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DeBarros v. Areas USA Boston, LLC

United States District Court, D. Massachusetts

July 23, 2018

ELSON DEBARROS, Plaintiff,
v.
AREAS USA BOSTON, LLC; AREAS USA INC.; MICHAEL FRANK; and JESSICA DOE, Defendants.

          ORDER ON PLAINTIFF'S RULE 54(b) MOTION OR FOR CERTIFICATION FOR APPEAL

          F. Dennis Saylor IV United States District Judge.

         This is a case arising out of an employment dispute. Plaintiff Elson DeBarros has moved pursuant to Fed.R.Civ.P. 54(b) for entry of partial judgment in order to take an interlocutory appeal of an order of the Court. In the alternative, plaintiff seeks a certification pursuant to 28 U.S.C. § 1292(b) to permit him to take such an appeal.

         Plaintiff seeks to appeal a Memorandum and Order issued on April 20, 2018. At the time, he was proceeding pro se, although he is now represented by counsel. In its April 20 order, the Court dismissed the claims against defendants Sergio Rodriguez and Margarita Nunez for lack of personal jurisdiction and some (but not all) of the claims against defendant Areas USA Boston, LLC for failure to state a claim upon which relief can be granted. Plaintiff now seeks, in substance, to appeal that decision.

         Fed. R. Civ. P. 54(b) states as follows: “When an action presents more than one claim for relief . . . or when multiple parties are involved, the court may direct entry of a final judgment as to one or more, but fewer than all, claims or parties only if the court expressly determines that there is no just reason for delay.” The rule reflects the “long-settled and prudential policy against the scattershot disposition of litigation.” Spiegel v. Trustees of Tufts Coll., 843 F.2d 38, 42 (1st Cir. 1988). In keeping with that policy, “entry of judgment under the rule should not be indulged as a matter of routine or as a magnanimous accommodation to lawyers or litigants.” Id. Rather, “Rule 54(b) should be employed with great circumspection.” Gonzalez Figueroa v. J.C. Penney Puerto Rico, Inc., 568 F.3d 313, 318 n.3 (1st Cir. 2009); see Nystedt v. Nigro, 700 F.3d 25, 29 (1st Cir. 2012) (“Rule 54(b) should be applied sparingly.”). It is “designed to be used where the problem and circumstances are of an exceptional nature, . . . in order to avoid some perceptible danger of hardship or injustice through delay which would be alleviated by immediate appeal.” Village West Assocs. v. Rhode Island Housing & Mortg. Finance Corp., 641 F.Supp.2d 135, 137 (D.R.I. 2009) (internal quotation marks omitted) (quoting Walden v. City of Providence, 450 F.Supp.2d 172, 174 (D.R.I. 2006)).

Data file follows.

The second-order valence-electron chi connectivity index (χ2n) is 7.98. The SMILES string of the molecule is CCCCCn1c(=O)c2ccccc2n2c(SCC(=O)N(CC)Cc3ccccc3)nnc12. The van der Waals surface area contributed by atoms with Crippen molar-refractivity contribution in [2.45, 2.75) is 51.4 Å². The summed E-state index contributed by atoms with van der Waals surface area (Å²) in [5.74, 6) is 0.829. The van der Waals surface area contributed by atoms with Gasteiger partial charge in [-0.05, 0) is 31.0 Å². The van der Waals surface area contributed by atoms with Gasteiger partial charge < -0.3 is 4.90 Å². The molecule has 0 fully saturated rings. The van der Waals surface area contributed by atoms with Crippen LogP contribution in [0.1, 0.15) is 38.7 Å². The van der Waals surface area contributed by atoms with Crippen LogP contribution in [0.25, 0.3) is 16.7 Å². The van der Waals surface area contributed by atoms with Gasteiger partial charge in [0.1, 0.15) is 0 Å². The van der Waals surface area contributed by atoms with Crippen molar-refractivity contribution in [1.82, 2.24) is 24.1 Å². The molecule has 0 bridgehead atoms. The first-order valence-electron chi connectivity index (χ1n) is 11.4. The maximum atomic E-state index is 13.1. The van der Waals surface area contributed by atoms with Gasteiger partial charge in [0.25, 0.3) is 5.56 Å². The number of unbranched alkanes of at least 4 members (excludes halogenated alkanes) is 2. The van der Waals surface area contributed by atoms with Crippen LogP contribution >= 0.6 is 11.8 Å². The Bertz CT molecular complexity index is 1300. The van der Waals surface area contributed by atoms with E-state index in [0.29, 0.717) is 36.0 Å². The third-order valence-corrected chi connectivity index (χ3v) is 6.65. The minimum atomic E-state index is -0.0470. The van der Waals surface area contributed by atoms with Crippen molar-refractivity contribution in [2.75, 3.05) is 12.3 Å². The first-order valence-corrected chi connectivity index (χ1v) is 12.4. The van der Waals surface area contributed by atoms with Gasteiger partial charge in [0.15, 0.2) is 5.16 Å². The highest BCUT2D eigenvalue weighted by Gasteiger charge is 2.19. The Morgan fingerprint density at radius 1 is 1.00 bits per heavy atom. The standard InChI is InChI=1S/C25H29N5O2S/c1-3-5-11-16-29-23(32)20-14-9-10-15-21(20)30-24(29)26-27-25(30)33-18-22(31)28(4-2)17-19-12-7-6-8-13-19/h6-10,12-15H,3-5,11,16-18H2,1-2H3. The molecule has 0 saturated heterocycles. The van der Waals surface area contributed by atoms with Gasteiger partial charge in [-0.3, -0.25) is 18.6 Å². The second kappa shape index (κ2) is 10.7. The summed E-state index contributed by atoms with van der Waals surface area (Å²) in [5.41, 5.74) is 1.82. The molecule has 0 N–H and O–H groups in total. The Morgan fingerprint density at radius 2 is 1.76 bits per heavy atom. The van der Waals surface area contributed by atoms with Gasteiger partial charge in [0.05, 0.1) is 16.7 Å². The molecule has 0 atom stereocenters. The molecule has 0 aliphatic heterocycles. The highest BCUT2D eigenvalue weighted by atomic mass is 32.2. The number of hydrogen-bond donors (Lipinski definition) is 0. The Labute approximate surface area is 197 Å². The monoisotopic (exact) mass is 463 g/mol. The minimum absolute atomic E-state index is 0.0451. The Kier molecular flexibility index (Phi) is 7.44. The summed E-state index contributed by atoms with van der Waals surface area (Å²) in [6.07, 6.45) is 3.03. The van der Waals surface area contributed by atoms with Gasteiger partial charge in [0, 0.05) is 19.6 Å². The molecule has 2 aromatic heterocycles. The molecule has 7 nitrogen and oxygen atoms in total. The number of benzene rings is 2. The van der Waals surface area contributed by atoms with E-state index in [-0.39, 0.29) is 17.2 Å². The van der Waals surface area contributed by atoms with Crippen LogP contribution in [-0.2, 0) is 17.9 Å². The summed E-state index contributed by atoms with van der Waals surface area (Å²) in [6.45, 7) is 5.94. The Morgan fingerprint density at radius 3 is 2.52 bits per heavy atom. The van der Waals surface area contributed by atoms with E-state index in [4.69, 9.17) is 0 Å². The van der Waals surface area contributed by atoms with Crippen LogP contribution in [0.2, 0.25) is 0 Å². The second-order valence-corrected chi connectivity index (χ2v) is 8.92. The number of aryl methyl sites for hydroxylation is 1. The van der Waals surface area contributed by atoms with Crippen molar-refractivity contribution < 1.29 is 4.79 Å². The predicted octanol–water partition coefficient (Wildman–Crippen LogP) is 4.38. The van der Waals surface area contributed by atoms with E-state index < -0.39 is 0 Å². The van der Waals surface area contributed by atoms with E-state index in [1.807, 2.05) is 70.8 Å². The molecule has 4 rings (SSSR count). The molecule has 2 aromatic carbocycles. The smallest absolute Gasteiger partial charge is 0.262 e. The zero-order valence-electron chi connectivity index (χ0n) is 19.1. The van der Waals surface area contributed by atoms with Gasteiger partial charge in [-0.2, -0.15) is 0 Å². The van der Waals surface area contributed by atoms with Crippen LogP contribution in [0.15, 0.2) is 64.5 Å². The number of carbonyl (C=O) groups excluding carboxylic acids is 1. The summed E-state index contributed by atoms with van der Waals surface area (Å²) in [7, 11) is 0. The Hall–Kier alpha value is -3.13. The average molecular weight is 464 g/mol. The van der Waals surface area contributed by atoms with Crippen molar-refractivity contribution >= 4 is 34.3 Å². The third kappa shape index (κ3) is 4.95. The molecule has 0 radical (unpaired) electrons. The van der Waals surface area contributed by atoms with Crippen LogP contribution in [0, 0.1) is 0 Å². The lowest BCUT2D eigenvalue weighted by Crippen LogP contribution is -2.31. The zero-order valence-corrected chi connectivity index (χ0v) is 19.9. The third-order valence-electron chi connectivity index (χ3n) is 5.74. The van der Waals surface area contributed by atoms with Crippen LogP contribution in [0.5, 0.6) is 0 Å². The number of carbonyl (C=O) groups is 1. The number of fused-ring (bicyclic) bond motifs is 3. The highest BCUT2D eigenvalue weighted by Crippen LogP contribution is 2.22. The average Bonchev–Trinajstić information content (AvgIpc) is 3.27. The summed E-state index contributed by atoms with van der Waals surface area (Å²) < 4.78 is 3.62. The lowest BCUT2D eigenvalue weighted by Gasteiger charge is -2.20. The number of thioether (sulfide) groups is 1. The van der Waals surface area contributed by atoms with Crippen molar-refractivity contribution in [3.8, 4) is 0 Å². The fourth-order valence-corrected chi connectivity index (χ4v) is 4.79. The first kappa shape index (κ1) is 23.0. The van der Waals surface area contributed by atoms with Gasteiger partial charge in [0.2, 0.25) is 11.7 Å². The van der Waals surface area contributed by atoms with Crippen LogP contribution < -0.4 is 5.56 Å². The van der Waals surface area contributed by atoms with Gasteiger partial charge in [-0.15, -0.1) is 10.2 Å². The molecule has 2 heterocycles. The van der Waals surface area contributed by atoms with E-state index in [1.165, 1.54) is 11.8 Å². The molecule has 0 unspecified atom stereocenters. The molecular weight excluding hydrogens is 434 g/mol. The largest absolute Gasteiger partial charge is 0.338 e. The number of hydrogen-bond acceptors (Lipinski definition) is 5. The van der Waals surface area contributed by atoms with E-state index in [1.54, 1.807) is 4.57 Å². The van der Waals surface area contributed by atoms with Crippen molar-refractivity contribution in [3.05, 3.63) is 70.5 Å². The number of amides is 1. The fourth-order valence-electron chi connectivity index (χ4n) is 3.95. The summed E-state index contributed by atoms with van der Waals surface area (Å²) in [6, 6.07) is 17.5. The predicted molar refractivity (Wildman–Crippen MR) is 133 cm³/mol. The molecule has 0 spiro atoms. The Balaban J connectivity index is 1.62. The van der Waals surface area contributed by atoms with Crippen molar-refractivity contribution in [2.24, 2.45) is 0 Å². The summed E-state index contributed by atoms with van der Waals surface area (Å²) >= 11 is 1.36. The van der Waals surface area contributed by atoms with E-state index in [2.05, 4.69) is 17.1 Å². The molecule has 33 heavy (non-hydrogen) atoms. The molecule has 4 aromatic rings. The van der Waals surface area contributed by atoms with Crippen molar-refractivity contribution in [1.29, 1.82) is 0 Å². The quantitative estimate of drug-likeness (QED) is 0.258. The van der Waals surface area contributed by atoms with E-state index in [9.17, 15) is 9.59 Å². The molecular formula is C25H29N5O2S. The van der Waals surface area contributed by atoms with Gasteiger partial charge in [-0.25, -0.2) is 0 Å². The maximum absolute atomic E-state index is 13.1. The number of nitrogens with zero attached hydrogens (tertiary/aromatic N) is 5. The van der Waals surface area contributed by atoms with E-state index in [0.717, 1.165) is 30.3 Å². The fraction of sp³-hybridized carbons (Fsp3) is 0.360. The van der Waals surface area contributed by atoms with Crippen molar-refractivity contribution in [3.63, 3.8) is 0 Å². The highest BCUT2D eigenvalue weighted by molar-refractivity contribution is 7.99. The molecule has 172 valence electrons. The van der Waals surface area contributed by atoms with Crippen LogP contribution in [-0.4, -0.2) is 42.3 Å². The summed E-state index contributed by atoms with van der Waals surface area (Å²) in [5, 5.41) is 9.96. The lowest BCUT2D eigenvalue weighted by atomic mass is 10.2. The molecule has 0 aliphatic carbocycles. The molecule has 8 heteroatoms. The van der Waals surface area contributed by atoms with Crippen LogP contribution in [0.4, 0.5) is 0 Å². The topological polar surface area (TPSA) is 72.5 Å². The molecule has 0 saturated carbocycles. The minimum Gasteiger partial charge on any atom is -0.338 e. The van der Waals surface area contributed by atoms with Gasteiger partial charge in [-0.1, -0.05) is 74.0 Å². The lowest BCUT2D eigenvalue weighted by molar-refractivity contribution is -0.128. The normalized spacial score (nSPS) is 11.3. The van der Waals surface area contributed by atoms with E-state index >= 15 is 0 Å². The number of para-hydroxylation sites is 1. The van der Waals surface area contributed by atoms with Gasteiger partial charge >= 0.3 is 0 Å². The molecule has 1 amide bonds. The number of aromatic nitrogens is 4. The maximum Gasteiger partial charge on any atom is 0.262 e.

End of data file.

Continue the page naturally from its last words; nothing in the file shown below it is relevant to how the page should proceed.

Here, plaintiff has not attempted to demonstrate any unusual danger of hardship or injustice if separate judgment does not issue, and no such danger is manifestly evident. Accordingly, the Court will follow the normal practice of withholding final judgment until all claims have been resolved. The Court will deny plaintiff's motion without prejudice, and judgment shall not enter against defendants on any claims until the case has been adjudicated as to the remaining defendant. See Frow v. De La Vega, 82 U.S. 552, 554 (1872); see also Fed. R. Civ. P. 54(b).

         Plaintiff has also requested an interlocutory appeal pursuant to 28 U.S.C. § 1292(b). Under § 1292(b), otherwise unappealable district court orders may be certified for interlocutory appeal, subject to the court's discretion, if (1) the order sought to be appealed “involves a controlling question of law”; (2) “there is substantial ground for difference of opinion” regarding that question of law; and (3) “an immediate appeal from the order may materially advance the ultimate termination of the litigation.”

         An interlocutory appeal requires “exceptional circumstances.” McGillicuddy v. Clements, 746 F.2d 76, 76 n.1 (1st Cir. 1984); see also 16 Wright & Miller, Fed. Prac. and Proc. § 3929 at 435 and n.16 (2012) (stating that interlocutory appeal is normally reserved for complex cases to avoid protracted and expensive litigation, such as antitrust matters). Even assuming that the Court's April 20, 2018 order involved a controlling question of law, plaintiff has not shown a “substantial ground” for difference of opinion regarding that question. A substantial ground for difference of opinion exists “about an issue when the matter involves ‘one or more difficult and pivotal questions of law not settled by controlling authority.'” Philip Morris Inc. v. Harshbarger, 957 F.Supp. 327, 330 (D. Mass. 1997) (quoting McGillicuddy, 746 F.2d at 76 n.1). Here, plaintiff has not even suggested that a difference of opinion exists.

         For the foregoing reasons, the motion for entry of partial judgment is DENIED without prejudice to its renewal at an appropriate time, and the motion for certification of an interlocutory appeal is DENIED.

         So ...


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